Both PV microinverter and power optimiser demand are expected to continue to grow rapidly, according to the latest market research report from IHS Technology.
Collectively known as module-level power electronics (MLPE), this segment of the market is expected to see a compound annual growth rate of 27%, reaching revenue of US$1.1 billion in 2018 and equivalent to 6.6GW in 2018.
The MLPE market was said to be worth US$329 million in 2013.
“Demand for MLPE has been driven by key markets such as the United States, the United Kingdom and Australia,” said Cormac Gilligan, senior analyst for solar inverters at IHS. “The market has grown to more than US$300 million in size, despite continued price pressure due to new entrants into the business and decreasing PV system prices. Future demand for microinverters and power optimisers is expected to be spurred by continued acceptance in mature European PV markets, such as Germany and France. However, some of the major Asian markets, like Japan and China, will generate huge opportunity in the next few years as MLPE technology begins to penetrate these markets in larger volumes.”
The US is currently the largest market for MLPE, driven by first-mover, Enphase Energy, which was the top inverter supplier in the Americas in 2013, with 42.2% share of revenue in the single-phase PV inverter segment.
According to IHS, microinverters are expected to penetrate the commercial rooftop market in US in increasing numbers through 2018, helping to retain the US as the biggest market for the technology.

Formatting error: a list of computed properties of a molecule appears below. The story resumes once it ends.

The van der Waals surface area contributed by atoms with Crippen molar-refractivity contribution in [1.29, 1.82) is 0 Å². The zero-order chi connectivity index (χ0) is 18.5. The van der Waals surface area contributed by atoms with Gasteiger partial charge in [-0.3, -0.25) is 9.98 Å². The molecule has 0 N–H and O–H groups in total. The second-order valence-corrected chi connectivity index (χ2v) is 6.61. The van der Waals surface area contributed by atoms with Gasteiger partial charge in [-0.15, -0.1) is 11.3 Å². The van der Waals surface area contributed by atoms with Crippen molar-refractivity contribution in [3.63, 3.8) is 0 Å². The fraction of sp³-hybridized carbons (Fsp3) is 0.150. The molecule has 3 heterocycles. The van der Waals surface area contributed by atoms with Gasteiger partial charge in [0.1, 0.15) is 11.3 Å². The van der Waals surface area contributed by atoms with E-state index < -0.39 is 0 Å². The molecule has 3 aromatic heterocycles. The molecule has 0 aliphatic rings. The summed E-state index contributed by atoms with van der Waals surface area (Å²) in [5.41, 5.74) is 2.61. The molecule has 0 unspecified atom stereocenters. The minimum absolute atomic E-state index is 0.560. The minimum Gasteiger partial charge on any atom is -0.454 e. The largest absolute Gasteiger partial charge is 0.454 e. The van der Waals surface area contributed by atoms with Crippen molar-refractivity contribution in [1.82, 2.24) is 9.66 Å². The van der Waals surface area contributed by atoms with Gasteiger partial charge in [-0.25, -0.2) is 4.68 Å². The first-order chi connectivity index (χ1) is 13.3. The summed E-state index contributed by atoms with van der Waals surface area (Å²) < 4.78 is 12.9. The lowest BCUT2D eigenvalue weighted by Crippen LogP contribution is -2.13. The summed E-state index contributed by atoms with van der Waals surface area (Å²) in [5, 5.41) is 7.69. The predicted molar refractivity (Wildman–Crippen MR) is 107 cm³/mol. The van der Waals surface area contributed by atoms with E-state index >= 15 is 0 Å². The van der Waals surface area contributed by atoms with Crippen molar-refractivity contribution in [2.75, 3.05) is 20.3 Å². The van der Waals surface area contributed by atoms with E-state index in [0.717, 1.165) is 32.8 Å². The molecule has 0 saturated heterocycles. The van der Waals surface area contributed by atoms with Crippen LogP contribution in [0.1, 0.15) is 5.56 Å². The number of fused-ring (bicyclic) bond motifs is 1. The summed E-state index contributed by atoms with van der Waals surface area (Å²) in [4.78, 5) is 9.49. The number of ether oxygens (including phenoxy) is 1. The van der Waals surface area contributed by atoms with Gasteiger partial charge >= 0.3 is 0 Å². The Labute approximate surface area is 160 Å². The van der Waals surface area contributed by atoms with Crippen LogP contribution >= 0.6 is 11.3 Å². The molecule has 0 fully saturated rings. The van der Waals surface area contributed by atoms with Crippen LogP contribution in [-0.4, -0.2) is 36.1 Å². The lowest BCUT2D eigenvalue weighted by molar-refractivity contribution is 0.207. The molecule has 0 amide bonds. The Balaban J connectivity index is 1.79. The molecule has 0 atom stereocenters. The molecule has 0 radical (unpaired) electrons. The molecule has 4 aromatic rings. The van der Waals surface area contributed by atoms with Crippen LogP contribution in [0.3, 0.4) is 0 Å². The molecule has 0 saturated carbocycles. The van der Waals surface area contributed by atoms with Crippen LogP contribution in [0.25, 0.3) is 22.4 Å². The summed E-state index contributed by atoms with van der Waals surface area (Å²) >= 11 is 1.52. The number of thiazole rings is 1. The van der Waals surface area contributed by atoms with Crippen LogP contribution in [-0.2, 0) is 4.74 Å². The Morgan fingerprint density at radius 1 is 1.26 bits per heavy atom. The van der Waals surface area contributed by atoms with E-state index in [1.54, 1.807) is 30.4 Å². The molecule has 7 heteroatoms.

However, the microinverter market in the US has shown signs of saturation, according to IHS but the region was also said to be one of the fastest-growing markets for power optimisers with shipments forecast to increase by 160% in 2014.
Key suppliers such as SolarEdge, Tigo and Ampt, were said to increase shipments in the US in 2014, and onwards.
Japan could also become a key market for MLPE technology. IHS expects that the penetration rate will increase dramatically to 7% of total installations in 2018, having come from a very low penetration rate up until now.
A catalyst in Japan could be microinverter suppliers obtaining Japan Electrical Safety & Environment Technology Laboratories (JET) certification, which IHS could happen in the near future.
“There still will be some challenges for microinverter suppliers, even if they gain JET certification in the Japanese market,” Gilligan noted. “There is a huge preference for local brands in this market, and inverters or microinverters would normally be sold in kits to residential owners via the module manufacturer. As a result, developing strong partnerships with module suppliers will be paramount in Japan.”
Like the conventional PV string inverter market, MLPE technology has a relatively low barrier to entry and new entrants continue to emerge.
Leading inverter suppliers, such as Kaco and Delta, have released new microinverter models recently, while Maxim Integrated have recently developed partnerships with module suppliers for its power optimiser.
“Traditional inverter suppliers have been cautious to date in entering the microinverter market. But as the market has matured, an increasing number have moved in by acquiring a pure-play microinverter supplier or by designing in-house,” Gilligan said.
IHS expects the competitive landscape to intensify and put increased pressure on pricing, helping market adoption.